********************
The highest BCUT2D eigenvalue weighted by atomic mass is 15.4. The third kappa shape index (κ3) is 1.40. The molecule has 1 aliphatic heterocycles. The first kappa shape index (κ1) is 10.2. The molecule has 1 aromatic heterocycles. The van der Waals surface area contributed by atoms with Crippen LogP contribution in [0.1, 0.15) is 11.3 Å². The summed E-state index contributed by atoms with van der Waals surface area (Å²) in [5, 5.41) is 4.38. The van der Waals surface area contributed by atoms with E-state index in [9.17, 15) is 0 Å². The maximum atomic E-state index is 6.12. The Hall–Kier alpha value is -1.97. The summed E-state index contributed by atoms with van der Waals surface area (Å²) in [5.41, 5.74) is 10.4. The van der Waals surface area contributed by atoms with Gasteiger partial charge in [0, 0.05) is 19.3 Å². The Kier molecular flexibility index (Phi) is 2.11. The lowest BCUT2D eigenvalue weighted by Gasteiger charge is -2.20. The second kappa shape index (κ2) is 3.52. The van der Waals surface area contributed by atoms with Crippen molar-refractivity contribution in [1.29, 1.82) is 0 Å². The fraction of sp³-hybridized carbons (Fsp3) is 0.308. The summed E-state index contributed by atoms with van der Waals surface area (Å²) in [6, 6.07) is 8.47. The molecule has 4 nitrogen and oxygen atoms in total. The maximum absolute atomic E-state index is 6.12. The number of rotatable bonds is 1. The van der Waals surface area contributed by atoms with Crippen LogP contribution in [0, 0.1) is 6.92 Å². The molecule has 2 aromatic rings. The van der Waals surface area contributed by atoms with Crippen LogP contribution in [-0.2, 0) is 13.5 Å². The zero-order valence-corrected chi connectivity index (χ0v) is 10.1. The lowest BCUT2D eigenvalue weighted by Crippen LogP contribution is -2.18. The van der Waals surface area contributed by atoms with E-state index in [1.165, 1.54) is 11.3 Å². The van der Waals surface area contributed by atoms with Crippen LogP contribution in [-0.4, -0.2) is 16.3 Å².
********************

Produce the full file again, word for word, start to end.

The highest BCUT2D eigenvalue weighted by atomic mass is 15.4. The third kappa shape index (κ3) is 1.40. The molecule has 1 aliphatic heterocycles. The first kappa shape index (κ1) is 10.2. The molecule has 1 aromatic heterocycles. The van der Waals surface area contributed by atoms with Crippen LogP contribution in [0.1, 0.15) is 11.3 Å². The summed E-state index contributed by atoms with van der Waals surface area (Å²) in [5, 5.41) is 4.38. The van der Waals surface area contributed by atoms with E-state index in [9.17, 15) is 0 Å². The maximum atomic E-state index is 6.12. The Hall–Kier alpha value is -1.97. The summed E-state index contributed by atoms with van der Waals surface area (Å²) in [5.41, 5.74) is 10.4. The van der Waals surface area contributed by atoms with Gasteiger partial charge in [0, 0.05) is 19.3 Å². The Kier molecular flexibility index (Phi) is 2.11. The lowest BCUT2D eigenvalue weighted by Gasteiger charge is -2.20. The second kappa shape index (κ2) is 3.52. The van der Waals surface area contributed by atoms with Crippen molar-refractivity contribution in [1.29, 1.82) is 0 Å². The fraction of sp³-hybridized carbons (Fsp3) is 0.308. The summed E-state index contributed by atoms with van der Waals surface area (Å²) in [6, 6.07) is 8.47. The molecule has 4 nitrogen and oxygen atoms in total. The maximum absolute atomic E-state index is 6.12. The number of rotatable bonds is 1. The van der Waals surface area contributed by atoms with Crippen LogP contribution in [0, 0.1) is 6.92 Å². The molecule has 2 aromatic rings. The van der Waals surface area contributed by atoms with Crippen LogP contribution in [-0.2, 0) is 13.5 Å². The zero-order valence-corrected chi connectivity index (χ0v) is 10.1. The lowest BCUT2D eigenvalue weighted by Crippen LogP contribution is -2.18. The van der Waals surface area contributed by atoms with E-state index in [1.165, 1.54) is 11.3 Å². The van der Waals surface area contributed by atoms with Crippen LogP contribution in [-0.4, -0.2) is 16.3 Å².